Network Security Begins With an Acceptable Use Policy!

Most folks seem to understand what a firewall is and why it is so very important. They intuitively understand that they need something between the “trusted” internal computer network and the wild west we call the Internet! The installation of a firewall is generally something all business do, from the wireless network at the local coffee shop, to the medium size law firm and the giant multinational distributed enterprise. The barbarians are at the door, but with a firewall we all feel protected! The largest percentage of cyber security risks, however, do not come through the front door and your firewall will never see them enter. The largest risk to the security of your network comes from the employees and guests allowed, either connected by wire or wireless, to attach to your corporate network.

As a CISCO Certified Security Professional, we do a great deal of work in the area of computer network security. When called on to do a “Security audit”, “voice readiness” or “network assessment”, the first question we ask executive management is where is your AUP? After all we can tell you what protocols are running around on your network and even which user is consuming the most bandwidth. We can not, however, tell you if they are allowed to use that bandwidth! The creation of an “acceptable use” policy (i.e. AUP) is an essential first step in network security. The AUP communicates to all network users what is supported and what applications are allowed on the network. It describes what is acceptable regarding personal email, blogging, file sharing, web hosting, instant messaging, music and video streaming. It defines what is activity is strictly prohibited on the network and clearly outlines what constitutes “excessive use”. The computer network is a valuable corporate asset and as such it needs to be valued, protected and secured.

Does your company have a network access and authentication policy? What is the “password” policy? Do you even need a “password” to use the company network? Can anyone just come in and plug whatever phone, pad or computer device they happen to have into the company network? What is the data storage and retention policy? Do you allow VPN tunnels that extend your company network to a home office or coffee shop? Do you allow your users to connect third party provided equipment to your network? Is it acceptable that Bob just added a hub to his office network connection so he can plug in his own printer? How do we feel if Bob plugs in his own wireless access point? Do we have a “guest” network and do we let those folks know what is acceptable on your network?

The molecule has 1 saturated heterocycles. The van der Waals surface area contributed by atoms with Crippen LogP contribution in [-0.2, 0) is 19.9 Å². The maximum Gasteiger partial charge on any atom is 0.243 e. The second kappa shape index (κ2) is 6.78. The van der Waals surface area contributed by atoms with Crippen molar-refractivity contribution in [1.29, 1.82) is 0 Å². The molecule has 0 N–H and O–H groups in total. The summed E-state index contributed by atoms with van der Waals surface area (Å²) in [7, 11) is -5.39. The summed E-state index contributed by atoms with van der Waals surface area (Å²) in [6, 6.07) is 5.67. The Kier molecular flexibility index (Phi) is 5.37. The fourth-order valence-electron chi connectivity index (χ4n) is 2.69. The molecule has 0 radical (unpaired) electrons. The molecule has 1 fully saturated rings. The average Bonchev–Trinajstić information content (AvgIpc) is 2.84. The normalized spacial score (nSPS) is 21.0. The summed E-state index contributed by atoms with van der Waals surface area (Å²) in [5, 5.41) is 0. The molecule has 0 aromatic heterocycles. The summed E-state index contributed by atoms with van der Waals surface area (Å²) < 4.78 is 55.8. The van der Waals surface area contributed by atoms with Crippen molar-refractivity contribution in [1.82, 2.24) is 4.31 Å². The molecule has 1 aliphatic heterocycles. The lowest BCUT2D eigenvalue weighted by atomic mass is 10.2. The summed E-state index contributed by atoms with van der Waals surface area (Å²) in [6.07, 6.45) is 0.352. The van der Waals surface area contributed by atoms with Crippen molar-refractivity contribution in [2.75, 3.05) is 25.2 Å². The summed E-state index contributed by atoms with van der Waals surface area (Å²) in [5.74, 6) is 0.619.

What are the legal ramifications and liabilities you are exposed to if you are providing a computer network as part of a lease agreement? Are you liable for damages if your computer network is unavailable or “down for any reason? If Home Land Security shows up because your company’s public IP address was traced as originating a terrorist treat, do you have the user agreements in place to mitigate the costs you are about to incur defending your good name and reputation?

Computer network security is more than a firewall. A computer with an Ebola virus, Adware or nefarious RAT (remote access terminal) will infect all computers on your network, threaten your corporate data and render your firewall as useless as a screen door on a submarine. If your company has taken the prudent step of providing a Human Resource or employee manual that spells out the company’s position on work force violence, sexual harassment, vacation day accrual and drugs in the workplace, why don’t you have a manual that defines the acceptable use of your most vital corporate assess, the computer network?

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